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No reported damage in Philippines from Chinese rocket debris

No reported damage in Philippines from Chinese rocket debris
A Philippine official says there has been no reported damage in a western Philippine province, where debris from a rocket that boosted part of China’s new space station reportedly fell

There was no reported damage in a western Philippine region where debris from a rocket that boosted part of China’s new space station reportedly fell, a フィリピン人 official said Monday.

Philippine Space Agency official Marc Talampas said authorities have been advised to be on the lookout for the rocket debris, which may have splashed down into seawaters off Palawan 州.

“We are monitoring the situation and have also issued an advisory to the public to be vigilant, avoid contact with any suspected floating debris and to report to local authorities immediately,” Talampas told The Associated Press.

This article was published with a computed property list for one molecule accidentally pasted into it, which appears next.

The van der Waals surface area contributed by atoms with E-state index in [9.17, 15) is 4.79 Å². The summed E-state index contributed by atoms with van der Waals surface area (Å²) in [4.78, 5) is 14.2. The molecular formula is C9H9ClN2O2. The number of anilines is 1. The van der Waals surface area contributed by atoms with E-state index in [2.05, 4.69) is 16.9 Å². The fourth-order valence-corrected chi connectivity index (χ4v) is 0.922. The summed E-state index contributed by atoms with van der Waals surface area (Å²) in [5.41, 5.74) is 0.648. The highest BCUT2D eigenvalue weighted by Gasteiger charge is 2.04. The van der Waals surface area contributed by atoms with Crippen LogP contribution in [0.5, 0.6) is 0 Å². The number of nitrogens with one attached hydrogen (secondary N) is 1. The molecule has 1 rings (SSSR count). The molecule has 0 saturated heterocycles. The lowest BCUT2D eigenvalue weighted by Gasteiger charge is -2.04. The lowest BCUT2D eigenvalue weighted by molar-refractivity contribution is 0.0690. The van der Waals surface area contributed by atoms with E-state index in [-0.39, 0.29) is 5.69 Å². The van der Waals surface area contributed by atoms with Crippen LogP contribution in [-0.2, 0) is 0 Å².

The China Manned Space Agency reported Sunday that most of the final stage of the Long March-5B rocket burned up after entering the atmosphere. It said the booster would be allowed to fall unguided.

ザ・ 中国語 agency announcement gave no details of whether remaining debris fell on land or sea but said the “landing area” was at 119 degrees east longitude and 9.1 degrees north latitude. That is in waters southeast of Palawan’s capital city of Puerto Princesa.

The Philippine Space Agency did not receive any notifications from its Chinese counterpart about the rocket debris.

China has faced criticism for allowing rocket stages to fall to Earth uncontrolled twice before. NASA accused 北京 last year of “failing to meet responsible standards regarding their space debris” after parts of a Chinese rocket landed in the Indian Ocean.

The country’s first space station, Tiangong-1, crashed into the Pacific Ocean in 2016 after Beijing confirmed it lost control. An 18-ton rocket fell uncontrolled in May 2020.

China also faced criticism after using a missile to destroy one of its defunct weather satellites in 2007, creating a field of debris that other governments said might jeopardize other satellites.

The July 24 launch of the Long March-5B, China’s most-powerful rocket, carried the Wentian laboratory into orbit. It was attached to the Tianhe main module, where three astronauts live.

The remains of a separate cargo spacecraft that serviced the station fell into a predetermined area of the South Pacific after most of it burned up on reentry, the Chinese government announced earlier.